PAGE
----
From the desk of The Rabbi – Parashat Tzav/Shabbat HaGadol: One of the interesting requirements of the seder is to recline on one’s left side when drinking the four cups of wine. Reclining, of course, symbolizes the concept of freedom, in that our leaning position demonstrates we are free people. The Talmud,in Pesachim 108A, asks the question as to whether a student attending his rabbi’s seder is to recline or not. The student is considered to be beholden to his teacher, as the latter is indebted to the other for having learned his Torah from him.Abaye indicates that he had been to the house of Rabbah on Pesach night where he noticed that the students were leaning on each other’s knees. When he came to the house of Rav Yosef, the rabbi told him that a student does not have to recline because his relationship with his rabbi is such that he owes a great deal of respect and awe to his teacher, comparable to the awe one shows G-d. (On a parallel note, it is interesting to point out that the Talmud at the end of Horayot discusses whether Rabbah or Rav Yosef was superior in learning to the other. Rabbah had a great innovative mind, and Rav Yosef had a photographic memory. The Talmud chooses the latter.)
In any event, the fact that there were two approaches to the question as to whether a student sits in a reclining position in the presence of his rabbi prompted Rabbi Joseph Soloveitchik to make the following observation as reported in Rabbi Herschel Schachterâ€™s halachic biography of the Rav, entitled Nefesh HaRav. There are students who absorb the teachings of their rabbis, and there are students who absorb the mannerisms of their rabbis. Obviously, the students who master their rabbi’s teachings are superior to those who simply mimic their rabbi’s behaviour, be it in terms of dress, mannerisms, etc. Anecdotally, I remember meeting a person in the Chabad House in Anchorage, Alaska, who dressed liked the Lubavitcher Rebbe, and could have been perceived of as a younger twin. However, this individual knew little about Judaism.
Simply dressing the part does not make one be the part. While we are told by the Talmud that we can benefit even from the mundane conversations of the rabbis, we are encouraged and pushed to absorb their teachings as well. The rabbis’ admonition in Pirkei Avot, Ethics of the Fathers, to “make for yourself a rabbi” is a directive that indicates that one should benefit from the latte’s teachings.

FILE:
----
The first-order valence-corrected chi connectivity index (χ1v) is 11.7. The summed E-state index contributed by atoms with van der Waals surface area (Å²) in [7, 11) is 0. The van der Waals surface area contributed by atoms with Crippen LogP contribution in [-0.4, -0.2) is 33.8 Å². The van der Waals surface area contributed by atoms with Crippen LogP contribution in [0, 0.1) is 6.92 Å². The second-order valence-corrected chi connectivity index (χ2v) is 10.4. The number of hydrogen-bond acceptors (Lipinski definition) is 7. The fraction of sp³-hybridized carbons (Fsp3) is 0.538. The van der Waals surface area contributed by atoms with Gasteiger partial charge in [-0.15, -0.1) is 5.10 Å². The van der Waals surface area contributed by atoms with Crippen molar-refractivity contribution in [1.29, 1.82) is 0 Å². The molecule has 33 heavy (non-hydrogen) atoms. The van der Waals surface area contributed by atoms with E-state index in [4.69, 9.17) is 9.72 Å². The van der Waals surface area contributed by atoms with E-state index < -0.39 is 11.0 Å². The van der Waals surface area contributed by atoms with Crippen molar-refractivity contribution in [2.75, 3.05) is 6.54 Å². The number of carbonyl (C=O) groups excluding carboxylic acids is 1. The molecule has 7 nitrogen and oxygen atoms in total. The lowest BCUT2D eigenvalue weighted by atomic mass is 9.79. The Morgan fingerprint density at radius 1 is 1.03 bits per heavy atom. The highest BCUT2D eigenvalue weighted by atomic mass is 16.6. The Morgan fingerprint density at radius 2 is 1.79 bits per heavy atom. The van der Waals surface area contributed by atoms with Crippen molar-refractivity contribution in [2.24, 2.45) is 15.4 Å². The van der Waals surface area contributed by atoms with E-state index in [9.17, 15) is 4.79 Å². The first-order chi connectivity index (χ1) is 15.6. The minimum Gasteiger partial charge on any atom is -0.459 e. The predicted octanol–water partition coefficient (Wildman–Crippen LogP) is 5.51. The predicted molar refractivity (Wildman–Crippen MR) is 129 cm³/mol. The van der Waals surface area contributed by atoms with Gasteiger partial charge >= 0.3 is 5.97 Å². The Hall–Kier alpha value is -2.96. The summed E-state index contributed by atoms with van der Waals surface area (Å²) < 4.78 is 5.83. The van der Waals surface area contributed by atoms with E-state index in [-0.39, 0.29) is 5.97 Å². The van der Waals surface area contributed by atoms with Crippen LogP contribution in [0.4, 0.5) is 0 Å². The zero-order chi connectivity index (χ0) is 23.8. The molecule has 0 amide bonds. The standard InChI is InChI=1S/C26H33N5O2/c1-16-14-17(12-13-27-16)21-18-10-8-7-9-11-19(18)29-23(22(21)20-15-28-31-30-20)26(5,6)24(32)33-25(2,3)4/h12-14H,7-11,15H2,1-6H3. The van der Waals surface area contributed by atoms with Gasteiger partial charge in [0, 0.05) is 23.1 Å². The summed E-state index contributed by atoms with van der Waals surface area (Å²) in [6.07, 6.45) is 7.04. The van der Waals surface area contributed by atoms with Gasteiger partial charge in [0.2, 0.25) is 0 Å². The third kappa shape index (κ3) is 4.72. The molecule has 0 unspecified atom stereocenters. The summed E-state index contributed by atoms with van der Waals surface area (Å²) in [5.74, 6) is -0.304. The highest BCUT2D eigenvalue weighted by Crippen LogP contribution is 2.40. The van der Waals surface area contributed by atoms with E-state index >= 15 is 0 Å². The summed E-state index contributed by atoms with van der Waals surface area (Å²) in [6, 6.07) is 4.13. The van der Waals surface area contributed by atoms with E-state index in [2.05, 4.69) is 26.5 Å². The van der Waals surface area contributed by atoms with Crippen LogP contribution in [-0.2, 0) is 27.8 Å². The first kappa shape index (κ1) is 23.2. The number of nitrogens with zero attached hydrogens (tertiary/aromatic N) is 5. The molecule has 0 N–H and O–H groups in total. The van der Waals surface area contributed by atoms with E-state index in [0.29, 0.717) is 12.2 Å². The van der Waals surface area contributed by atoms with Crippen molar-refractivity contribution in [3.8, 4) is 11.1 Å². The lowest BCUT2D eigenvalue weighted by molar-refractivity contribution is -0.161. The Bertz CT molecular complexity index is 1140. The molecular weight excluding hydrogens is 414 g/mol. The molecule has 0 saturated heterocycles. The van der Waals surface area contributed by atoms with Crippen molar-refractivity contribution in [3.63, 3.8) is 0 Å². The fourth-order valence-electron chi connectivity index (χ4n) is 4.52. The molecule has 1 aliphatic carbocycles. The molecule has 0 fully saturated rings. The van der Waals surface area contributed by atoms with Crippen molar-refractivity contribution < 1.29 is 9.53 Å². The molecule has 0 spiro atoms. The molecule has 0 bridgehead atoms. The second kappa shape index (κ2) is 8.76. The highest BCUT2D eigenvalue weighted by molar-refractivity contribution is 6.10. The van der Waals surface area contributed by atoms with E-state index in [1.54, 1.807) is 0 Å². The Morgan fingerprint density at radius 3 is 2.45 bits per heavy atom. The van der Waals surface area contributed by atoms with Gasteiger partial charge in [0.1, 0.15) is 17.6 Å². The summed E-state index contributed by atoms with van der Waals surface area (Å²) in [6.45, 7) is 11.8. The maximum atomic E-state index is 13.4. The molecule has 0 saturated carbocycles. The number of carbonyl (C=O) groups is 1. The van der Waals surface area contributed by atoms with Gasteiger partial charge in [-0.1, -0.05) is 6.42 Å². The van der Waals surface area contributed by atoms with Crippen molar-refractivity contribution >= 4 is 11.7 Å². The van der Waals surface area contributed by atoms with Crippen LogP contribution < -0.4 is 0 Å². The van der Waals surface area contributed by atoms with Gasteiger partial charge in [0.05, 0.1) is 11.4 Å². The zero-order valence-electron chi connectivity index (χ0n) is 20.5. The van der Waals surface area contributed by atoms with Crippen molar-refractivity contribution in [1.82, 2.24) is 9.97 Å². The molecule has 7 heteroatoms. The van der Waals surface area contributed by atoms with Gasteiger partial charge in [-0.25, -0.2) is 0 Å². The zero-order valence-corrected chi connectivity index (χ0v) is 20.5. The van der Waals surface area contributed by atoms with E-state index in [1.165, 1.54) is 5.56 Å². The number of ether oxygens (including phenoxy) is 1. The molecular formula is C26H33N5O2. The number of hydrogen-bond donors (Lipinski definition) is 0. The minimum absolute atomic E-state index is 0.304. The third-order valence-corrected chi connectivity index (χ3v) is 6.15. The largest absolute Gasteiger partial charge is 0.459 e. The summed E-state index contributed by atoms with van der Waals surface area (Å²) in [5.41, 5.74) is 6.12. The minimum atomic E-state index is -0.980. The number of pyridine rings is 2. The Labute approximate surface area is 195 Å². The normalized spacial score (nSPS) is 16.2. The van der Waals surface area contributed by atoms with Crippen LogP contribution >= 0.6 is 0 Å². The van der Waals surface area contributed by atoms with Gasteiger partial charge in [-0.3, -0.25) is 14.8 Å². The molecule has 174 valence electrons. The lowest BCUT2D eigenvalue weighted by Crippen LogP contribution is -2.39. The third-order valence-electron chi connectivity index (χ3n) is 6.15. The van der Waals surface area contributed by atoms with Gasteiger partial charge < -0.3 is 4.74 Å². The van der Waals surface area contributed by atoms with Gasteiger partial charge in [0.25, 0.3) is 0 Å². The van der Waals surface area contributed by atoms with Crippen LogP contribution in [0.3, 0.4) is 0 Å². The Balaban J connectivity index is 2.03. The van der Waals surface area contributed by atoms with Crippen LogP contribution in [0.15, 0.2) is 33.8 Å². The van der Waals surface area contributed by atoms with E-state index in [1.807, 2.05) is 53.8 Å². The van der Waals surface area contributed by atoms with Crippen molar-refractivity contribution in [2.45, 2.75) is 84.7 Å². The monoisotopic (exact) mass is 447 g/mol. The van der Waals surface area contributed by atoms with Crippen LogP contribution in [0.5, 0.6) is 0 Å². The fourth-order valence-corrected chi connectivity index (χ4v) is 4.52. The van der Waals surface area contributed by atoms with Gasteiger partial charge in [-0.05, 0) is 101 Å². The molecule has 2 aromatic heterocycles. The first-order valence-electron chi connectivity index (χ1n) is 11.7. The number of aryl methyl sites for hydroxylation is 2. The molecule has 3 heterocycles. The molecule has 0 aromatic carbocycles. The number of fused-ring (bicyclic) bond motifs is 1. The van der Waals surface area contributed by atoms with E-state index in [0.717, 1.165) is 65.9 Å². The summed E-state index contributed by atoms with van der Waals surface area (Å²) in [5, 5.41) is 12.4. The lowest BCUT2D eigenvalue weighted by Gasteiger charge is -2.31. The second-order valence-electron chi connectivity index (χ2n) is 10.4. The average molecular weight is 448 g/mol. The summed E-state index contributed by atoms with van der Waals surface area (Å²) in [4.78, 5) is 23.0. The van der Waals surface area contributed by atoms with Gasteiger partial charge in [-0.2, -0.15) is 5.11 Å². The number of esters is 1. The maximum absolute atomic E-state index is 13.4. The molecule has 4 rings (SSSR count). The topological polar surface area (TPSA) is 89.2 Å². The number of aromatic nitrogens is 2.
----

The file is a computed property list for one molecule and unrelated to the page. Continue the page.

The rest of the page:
Whether one reclines or does not recline in one’s rebbe’s house is not a trivial question as it directs the student to look up to our rabbis for inspiration and learning. Our rabbis serve as role models in terms of behaviour and values, and especially in their capacity to promote and to promulgate the study of Torah. At the seder, we remember the teachings of our sages, past and present, and we take to heart the words of the Haggadah, Tze Ulmad, “go out and learn.” May we grow in our love of Torah, and may that love bring us the Final Redemption, next year in Jerusalem.
SHABBAT HAGADOL DERASHAH AT 5:55 PM-MARCH 24- TOPIC- WHATâ€™S FOR DESSERT- AN HALACHIC AND CHASSIDIC ANALYSIS OF THE AFIKOMAN
SOURCES FOR THE DERASHA
Talmud Bavli- Pesachim 119B-120 A plus Rashbam, Rosh on Pesachim, Siman 34
Pesachim 116 A plus Rashbam
Talmud Yerushalmi â€“Pesachim 71A
Rambam-Mishne Torah â€“ Hilchot Chametz Umatzah , perek 8, halachot 7,8,9
Shulchan Aruch-Orach Chaim, siman 477:1
Mipeninei HaRav- Rabbi Herschel Schachter, pp.95-99 (Hebrew)
Shabbat HaGadol: Shabbat afternoon, March 24th at 5:55 pm
Shabbat Hagadol Derasha topic: What’s for dessert:
Halachic and Chassidic analysis of the mitzvah of Afikoman.
Rabbi Yehuda Simes zt”l Sefer Torah
We have been so pleased with the response to Rabbi Yehuda Simes ztâ€l Torah Project and with the responses so far. We wanted to share with you the launch of a dedicated website for friends in the United States to help us reach our goal. https://www.jewcer.org/project/rabbisimestorahproject/We hope you will support this worthy initiative and help us spread the word to all those who knew Rabbi Simes.Please share this link with your family, friends and people who knew Rabbi Simes and who live in the US.